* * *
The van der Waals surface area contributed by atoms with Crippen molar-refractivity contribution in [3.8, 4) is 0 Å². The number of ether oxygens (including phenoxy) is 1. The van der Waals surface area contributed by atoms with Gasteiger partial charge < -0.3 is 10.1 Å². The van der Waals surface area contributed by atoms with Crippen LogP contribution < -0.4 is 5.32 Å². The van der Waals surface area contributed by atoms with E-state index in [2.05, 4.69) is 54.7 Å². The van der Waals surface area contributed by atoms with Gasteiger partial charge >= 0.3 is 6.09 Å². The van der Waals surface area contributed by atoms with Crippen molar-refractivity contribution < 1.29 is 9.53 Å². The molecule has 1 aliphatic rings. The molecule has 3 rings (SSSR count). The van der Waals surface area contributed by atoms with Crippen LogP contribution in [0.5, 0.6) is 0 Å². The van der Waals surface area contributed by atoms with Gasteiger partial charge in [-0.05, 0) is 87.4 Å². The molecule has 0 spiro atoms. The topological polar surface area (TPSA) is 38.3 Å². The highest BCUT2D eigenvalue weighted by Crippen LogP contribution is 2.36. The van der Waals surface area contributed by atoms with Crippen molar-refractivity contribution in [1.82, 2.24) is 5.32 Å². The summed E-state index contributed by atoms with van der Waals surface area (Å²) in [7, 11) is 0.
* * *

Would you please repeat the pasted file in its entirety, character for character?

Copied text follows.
The van der Waals surface area contributed by atoms with Crippen molar-refractivity contribution in [3.8, 4) is 0 Å². The number of ether oxygens (including phenoxy) is 1. The van der Waals surface area contributed by atoms with Gasteiger partial charge < -0.3 is 10.1 Å². The van der Waals surface area contributed by atoms with Crippen LogP contribution < -0.4 is 5.32 Å². The van der Waals surface area contributed by atoms with E-state index in [2.05, 4.69) is 54.7 Å². The van der Waals surface area contributed by atoms with Gasteiger partial charge >= 0.3 is 6.09 Å². The van der Waals surface area contributed by atoms with Crippen molar-refractivity contribution < 1.29 is 9.53 Å². The molecule has 1 aliphatic rings. The molecule has 3 rings (SSSR count). The van der Waals surface area contributed by atoms with Crippen LogP contribution in [0.5, 0.6) is 0 Å². The van der Waals surface area contributed by atoms with Gasteiger partial charge in [-0.05, 0) is 87.4 Å². The molecule has 0 spiro atoms. The topological polar surface area (TPSA) is 38.3 Å². The highest BCUT2D eigenvalue weighted by Crippen LogP contribution is 2.36. The van der Waals surface area contributed by atoms with Crippen molar-refractivity contribution in [1.82, 2.24) is 5.32 Å². The summed E-state index contributed by atoms with van der Waals surface area (Å²) in [7, 11) is 0.